“My mother and all her family were native speakers of Gaelic and it was important to my mother that we speak Gaelic even though my father was from Glasgow and didn’t speak it. My first primary teacher was also passionate about Gaelic and although we didn’t have Gaelic-medium education, we were encouraged to speak  read, write, sing and recite in Gaelic. I started going to local Mods when I was five and carried on singing at them until I was in my twenties. (The Mod is a Gaelic festival of song, poetry, music and drama and Mods take place at local and national level). This, and the fact that my father was an accordionist who played at most of the local dances, instilled in me a real interest in traditional music and I still go to the local and National Mod with my family every year. My husband and I encouraged our three children to appreciate their culture and they too are very committed to Gaelic and to traditional music and have attended the Mod every year since they were born. This makes me very proud as I feel we didn’t force this on them – they just automatically felt drawn to the music and culture that surrounded them in the house and in school. I hope in the years to come that their children will have access to Gaelic, Gaelic music and song and Gaelic-medium education.”

What role do you think museums have in communities?

“I think history is important to a culture and, as a high school teacher of Gaelic, I regularly tell my pupils that if they don’t know where they came from, they won’t know where they’re going. Museums are not particularly common in Skye, but I think there is a sense of history surrounding us – placenames, battle sites, ancient ruins of castles, peat cutting, old songs and stories, war memorials etc. There are some interesting museums in Skye – Giant MacAskill in Dunvegan, the Museum of Highland Life where you can experience life in a blackhouse and the Ceumannan museum in Trotternish where you can go right back to when dinosaurs roamed Skye. I feel that local history and local culture should be taught to all children living in the community. I think Portree, the main village in Skye, lacks a museum facility where tourists and locals would be able to learn more about Skye’s past, though the Dualchas Archive Centre in the Elgin Hostel does a good job of providing interesting exhibitions.”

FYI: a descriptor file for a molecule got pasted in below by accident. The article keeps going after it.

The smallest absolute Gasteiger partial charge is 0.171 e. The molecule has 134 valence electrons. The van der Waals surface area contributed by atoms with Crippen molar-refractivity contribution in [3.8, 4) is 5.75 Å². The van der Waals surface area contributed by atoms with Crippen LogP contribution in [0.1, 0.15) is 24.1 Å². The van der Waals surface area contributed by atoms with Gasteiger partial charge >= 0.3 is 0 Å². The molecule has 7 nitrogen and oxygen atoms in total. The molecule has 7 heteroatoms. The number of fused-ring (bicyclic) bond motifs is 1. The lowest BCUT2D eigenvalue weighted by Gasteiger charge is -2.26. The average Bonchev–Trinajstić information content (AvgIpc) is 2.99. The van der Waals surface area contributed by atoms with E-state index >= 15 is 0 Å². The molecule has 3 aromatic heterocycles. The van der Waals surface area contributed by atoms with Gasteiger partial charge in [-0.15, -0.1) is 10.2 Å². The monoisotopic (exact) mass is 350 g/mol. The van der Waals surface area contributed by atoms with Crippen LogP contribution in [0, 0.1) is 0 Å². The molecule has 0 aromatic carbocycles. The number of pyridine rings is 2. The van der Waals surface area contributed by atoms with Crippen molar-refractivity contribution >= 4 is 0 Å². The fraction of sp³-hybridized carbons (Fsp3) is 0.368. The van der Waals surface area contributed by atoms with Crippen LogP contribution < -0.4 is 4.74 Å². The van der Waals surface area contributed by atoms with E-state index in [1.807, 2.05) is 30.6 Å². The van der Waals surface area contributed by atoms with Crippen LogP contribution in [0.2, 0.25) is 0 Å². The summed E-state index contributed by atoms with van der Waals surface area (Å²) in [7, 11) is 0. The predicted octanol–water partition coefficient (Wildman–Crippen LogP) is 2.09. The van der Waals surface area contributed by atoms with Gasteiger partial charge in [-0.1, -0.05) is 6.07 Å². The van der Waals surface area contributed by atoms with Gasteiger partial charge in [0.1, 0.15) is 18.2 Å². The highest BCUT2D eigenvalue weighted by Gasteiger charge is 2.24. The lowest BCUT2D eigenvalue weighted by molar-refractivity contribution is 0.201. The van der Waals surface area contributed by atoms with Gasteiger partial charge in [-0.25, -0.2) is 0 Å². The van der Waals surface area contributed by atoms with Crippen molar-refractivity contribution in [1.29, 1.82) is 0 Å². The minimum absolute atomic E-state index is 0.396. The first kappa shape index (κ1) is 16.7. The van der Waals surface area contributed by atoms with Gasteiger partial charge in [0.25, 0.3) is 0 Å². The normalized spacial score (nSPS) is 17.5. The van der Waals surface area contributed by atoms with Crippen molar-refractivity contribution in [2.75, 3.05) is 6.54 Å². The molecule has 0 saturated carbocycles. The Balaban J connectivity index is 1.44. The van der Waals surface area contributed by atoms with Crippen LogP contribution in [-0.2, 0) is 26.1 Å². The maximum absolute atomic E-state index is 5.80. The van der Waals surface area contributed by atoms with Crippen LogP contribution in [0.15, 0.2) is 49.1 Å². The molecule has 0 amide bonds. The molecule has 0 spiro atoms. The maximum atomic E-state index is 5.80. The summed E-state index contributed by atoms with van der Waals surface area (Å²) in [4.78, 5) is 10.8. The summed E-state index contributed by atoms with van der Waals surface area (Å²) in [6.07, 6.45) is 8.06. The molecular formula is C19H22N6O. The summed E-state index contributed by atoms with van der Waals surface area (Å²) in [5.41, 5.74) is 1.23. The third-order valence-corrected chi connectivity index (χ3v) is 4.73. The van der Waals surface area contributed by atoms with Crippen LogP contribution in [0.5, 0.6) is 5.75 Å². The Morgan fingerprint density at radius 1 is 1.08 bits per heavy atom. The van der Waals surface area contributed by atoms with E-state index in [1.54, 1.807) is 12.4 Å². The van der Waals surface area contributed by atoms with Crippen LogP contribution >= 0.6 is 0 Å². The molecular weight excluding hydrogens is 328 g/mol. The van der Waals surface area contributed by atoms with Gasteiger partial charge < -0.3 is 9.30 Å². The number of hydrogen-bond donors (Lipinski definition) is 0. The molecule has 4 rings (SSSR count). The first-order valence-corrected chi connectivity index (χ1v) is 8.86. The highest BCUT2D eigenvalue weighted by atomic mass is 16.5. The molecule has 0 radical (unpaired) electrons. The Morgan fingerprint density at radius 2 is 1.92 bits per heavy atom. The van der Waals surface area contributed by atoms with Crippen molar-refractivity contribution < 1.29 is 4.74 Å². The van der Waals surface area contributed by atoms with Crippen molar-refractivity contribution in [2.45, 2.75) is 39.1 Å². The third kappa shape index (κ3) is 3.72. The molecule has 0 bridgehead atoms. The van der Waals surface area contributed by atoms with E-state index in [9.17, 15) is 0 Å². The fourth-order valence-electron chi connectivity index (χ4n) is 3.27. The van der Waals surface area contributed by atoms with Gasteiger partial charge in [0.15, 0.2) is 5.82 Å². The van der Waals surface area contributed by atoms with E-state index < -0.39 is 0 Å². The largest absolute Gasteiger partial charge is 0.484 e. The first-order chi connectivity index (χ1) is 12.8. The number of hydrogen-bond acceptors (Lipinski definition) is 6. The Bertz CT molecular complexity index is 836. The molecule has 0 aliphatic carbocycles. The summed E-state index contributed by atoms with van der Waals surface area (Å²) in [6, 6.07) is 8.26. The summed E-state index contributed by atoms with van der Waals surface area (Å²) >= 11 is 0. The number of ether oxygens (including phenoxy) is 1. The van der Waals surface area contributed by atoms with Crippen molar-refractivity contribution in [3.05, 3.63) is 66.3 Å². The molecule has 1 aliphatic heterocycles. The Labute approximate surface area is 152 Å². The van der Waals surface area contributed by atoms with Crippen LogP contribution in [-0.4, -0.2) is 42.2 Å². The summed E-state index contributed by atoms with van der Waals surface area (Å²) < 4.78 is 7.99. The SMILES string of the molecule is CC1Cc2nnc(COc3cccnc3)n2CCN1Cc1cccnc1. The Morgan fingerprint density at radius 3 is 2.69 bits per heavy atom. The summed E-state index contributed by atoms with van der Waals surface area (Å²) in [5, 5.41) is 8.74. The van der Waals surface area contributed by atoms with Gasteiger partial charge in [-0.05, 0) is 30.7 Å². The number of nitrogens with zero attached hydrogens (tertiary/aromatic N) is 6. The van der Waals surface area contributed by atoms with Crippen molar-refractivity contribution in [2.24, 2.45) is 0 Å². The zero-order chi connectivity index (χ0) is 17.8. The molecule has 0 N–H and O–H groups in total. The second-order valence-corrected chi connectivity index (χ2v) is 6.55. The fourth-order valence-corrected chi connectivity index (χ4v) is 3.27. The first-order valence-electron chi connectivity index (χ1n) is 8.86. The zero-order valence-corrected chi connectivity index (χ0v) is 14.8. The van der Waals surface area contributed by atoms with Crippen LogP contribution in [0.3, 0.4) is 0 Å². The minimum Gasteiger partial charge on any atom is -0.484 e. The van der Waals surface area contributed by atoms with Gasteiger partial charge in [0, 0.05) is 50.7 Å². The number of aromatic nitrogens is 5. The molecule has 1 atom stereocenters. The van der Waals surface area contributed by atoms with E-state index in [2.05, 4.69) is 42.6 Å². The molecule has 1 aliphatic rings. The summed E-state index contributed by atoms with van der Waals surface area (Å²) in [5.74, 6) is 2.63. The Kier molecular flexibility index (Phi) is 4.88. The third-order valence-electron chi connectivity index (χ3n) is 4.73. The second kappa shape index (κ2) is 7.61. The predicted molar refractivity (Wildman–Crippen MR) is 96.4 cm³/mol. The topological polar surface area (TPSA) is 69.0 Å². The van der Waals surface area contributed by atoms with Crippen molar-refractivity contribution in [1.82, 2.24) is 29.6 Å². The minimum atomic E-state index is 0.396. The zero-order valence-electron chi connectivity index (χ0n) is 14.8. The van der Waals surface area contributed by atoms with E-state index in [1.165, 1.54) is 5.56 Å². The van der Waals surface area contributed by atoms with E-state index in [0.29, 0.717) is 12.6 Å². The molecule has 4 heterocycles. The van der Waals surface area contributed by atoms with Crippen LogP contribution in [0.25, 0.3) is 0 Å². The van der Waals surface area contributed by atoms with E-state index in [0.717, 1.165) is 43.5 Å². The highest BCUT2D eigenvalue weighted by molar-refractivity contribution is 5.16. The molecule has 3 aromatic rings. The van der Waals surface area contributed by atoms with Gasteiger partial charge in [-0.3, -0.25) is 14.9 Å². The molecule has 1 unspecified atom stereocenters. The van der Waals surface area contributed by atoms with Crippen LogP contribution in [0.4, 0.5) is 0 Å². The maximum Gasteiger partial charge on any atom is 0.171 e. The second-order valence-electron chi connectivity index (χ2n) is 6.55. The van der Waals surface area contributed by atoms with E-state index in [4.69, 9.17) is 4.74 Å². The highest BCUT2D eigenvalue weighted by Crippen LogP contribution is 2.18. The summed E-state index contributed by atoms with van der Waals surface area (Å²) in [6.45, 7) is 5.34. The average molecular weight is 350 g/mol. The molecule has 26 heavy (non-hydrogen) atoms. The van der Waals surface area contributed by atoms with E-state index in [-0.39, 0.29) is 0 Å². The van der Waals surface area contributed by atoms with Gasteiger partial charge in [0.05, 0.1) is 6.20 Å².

What advice would you give to young people about preserving traditions and the community’s way of life?

“As a Gaelic teacher and the mother of 3 young people, I have spent a good part of my life encouraging young people to access the language and culture surrounding them. I don’t want to ‘make’ them learn, I want them to want to be a part of it and to see the relevance and appreciate what they have and what they might lose if they don’t feel involved. The young people are tomorrow’s community and I think it is vital that they are given the opportunity to speak the language and feel a part of the community. The most obvious way for them to do this would be to continue to use their Gaelic when they leave school, whether formally or informally, and to pass their interest and the language itself on to their children. Research has shown that Gaelic-medium education produces excellent results both academically and socially and I would urge young parents to consider Gaelic- medium education for their children for a huge variety of reasons. I would encourage the young people of Skye to have the confidence and the desire not to forget where they came from wherever they go in the world and I hope that there may be opportunities for them to stay or to return to the island once they have experienced life elsewhere. The new Gaelic school in Portree might prove to be a real focal point for Gaelic language and culture in the future and I hope that the indigenous culture continues to feature strongly in the lives of the young people of Skye.”

mo athair / my dad

*I don’t have a photo of my dad, he didn’t want me to take one of him*

Taghadh me mo athair airson an blog seo, air sgaths gu bheil e bho Port Righ, is s’e  daoine innteannach a th’ann. Tha mi an dochas gu bheil an cultair again a dol air adhart airson bliadhnaichean ri tighinn. untitled

my dad, Brian Shinnie, was brought up in Portree in a house with 3 other siblings, he said when he was younger the community was brilliant and awesome and that his mum and dad brought them up brilliantly, as he has grown up he is still happy with the community and in his eyes hasn’t changed within his generation. but with the younger generations it has changed. Generation to generation it has changed. when he was young his mum and dad would have house ceilidhs with friends and music “t-uachdair stuff.” ceilidhs used to be in a house not like now how they are all in community centres etc. Dad and his siblings used to squeeze and hide underneath the coach listening to adult conversations, he said it was great fun. these type of get togethers don’t really happen anymore, however the festivals now like SkyeLive etc are still just as good. He thinks that museums play a brilliant role in communities in his opinion. dad’s piece of advice to the young is “stay off drugs, no alcohol go to uni” – quote of the day. dad thinks to keep our traditions going to be involved with them and no matter what try to stick to them. Culture is where our hearts lay.